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• D2216. Polychrome Petit Feu and Gilded Spice Box

Delft, circa 1710

Marked PAK in iron-red for Pieter Adriaensz. Kocx, the owner of De Grieksche A (The Greek A) factory from 1701 to 1703, or his widow Johanna van der Heul, the owner of the factory from 1703 to 1722

The interior of the box divided into a half and two quarter compartments, and the exterior of the box and cover painted on either side with a bird perched on a garden fence beside a peony, and on the ends with flowering plants, each within a lobed oval panel reserved on a green trellis diaper ground below or above a blue-ground border of gilt leaves and scrolls and a narrower iron-red- ground border of demi-flowerheads at the rim edge, the slightly domed oval center of the cover with a blue ground decorated with a gilt leafy vine beneath the gilt loop knop.

Length: 10.8 cm. (4.3 in.)

Aronson Antiquairs, Amsterdam, 2007

Described and illustrated in Aronson, Dutch Delftware, 2007, p. 24, no. 15

Spice boxes are rare objects and must have represented in their day a certain level of affluence associated with the accessibility to exotic spices and other culinary ingredients and delicacies, including tea, imported primarily by the Dutch East India Company (VOC). As such, they probably were not in common production, but may have been special orders.

Throughout recorded history, spices were not just a luxury, but a necessity. Added to bland food, they made it more appetizing, and to nearly spoiled food they disguised its condition and made it edible.

At a more rarefied level, they were among the ingredients used in celebratory and palliative beverages such as mulled wine and saffron milk (a beverage made of saffron, cloves, cinnamon and mace mixed with sugar and cooked with milk); and they also were used widely for medicinal purposes to treat all sorts of complaints. In the Netherlands, therefore, spices were sold in both grocery stores and apothecary shops (see E.M. Jacobs, In Pursuit of Pepper and Tea. The Story of the Dutch East India Company, Zutphen 1991, p. 84).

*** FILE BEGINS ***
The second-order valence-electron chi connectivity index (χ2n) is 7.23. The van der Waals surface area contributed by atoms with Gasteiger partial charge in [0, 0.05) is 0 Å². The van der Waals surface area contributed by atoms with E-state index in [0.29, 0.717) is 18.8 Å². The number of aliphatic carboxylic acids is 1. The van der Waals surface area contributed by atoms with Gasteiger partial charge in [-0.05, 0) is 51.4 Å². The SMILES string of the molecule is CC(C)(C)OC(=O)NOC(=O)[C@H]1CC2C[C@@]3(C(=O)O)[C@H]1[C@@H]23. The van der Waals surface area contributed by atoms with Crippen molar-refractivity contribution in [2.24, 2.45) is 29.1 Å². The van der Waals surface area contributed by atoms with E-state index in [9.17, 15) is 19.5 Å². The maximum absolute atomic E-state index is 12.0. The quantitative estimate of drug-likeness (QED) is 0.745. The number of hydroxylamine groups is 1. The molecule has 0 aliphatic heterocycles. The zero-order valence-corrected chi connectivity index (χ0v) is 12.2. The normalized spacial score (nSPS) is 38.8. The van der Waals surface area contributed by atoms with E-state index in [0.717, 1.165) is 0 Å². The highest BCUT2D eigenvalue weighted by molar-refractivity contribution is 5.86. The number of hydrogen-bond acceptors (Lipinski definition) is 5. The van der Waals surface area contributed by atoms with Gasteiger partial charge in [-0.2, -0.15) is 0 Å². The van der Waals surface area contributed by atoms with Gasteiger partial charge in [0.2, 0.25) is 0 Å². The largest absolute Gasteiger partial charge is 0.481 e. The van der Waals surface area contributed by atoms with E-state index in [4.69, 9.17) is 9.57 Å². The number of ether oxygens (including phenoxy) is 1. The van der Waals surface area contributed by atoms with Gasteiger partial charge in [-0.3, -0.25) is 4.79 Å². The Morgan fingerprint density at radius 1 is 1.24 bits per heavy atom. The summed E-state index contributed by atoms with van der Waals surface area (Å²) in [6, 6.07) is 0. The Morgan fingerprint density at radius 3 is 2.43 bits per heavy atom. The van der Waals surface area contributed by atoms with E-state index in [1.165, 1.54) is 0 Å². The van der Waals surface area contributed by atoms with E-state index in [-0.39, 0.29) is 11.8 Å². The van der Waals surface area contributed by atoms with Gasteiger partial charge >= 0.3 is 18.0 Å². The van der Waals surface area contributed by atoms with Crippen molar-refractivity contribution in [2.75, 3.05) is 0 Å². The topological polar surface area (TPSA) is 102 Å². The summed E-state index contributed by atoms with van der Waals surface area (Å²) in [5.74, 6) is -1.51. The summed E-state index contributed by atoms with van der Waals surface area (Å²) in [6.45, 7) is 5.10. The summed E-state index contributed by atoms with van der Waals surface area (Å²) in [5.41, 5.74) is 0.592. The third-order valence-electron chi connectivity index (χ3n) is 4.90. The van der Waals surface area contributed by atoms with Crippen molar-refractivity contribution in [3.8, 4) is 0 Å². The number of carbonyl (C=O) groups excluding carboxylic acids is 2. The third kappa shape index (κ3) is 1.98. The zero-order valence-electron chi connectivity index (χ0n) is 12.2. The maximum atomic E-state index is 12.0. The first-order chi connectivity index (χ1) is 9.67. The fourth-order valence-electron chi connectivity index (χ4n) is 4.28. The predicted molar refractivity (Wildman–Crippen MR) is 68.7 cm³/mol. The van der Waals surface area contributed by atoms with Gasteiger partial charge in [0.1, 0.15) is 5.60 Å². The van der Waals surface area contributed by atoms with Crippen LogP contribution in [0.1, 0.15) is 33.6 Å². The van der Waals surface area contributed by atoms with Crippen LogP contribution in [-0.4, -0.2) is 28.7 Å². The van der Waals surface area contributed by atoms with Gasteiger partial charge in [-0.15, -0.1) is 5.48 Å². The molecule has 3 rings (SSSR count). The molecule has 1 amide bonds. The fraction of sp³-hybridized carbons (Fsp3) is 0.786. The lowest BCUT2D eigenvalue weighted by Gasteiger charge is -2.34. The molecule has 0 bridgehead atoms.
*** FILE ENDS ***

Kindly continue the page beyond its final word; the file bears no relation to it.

During the seventeenth century, the use of spices gained an increasingly individual, even theatrical, character. No longer were they relegated to the preparation of the food in the kitchen; they began to appear at the dining table to be added more ceremoniously during a meal (see J.P. Glerum, Aan tafel. Antieke culinaire gebruiksvoorwerpen. Tien eeuwen eetgewoontes, koken en tafelen, Baarn 1997, p. 116). The earliest evocations of this development were the small silver spice dishes with three or four compartments for the most frequently- used spices, which were placed on the table along with the first nutmeg graters made from wrought iron. Mustard began to be served in Chinese porcelain, silver or pewter pots accompanied by a matching spoon, while the master salt held pride of place. The Delft potters surely were eager to accommodate this burgeoning trend of spices added to taste at the table, but perhaps the complicated compartmented interior of these spice boxes, which would have made them difficult and costly to produce, and costlier to purchase, prevented the Delft potters from making them in large numbers. As a result, spice boxes in Dutch Delftware, such as the present example, are rare survivors of a refined taste and table culture – specialized objects that for a brief period enhanced the panoply of a grand dinner.

A spice box of this model with different polychrome and gilt decoration in the Willet-Holthuysen Museum, Amsterdam, is illustrated by Lunsingh Scheurleer, Delft, p. 208, no. 76.

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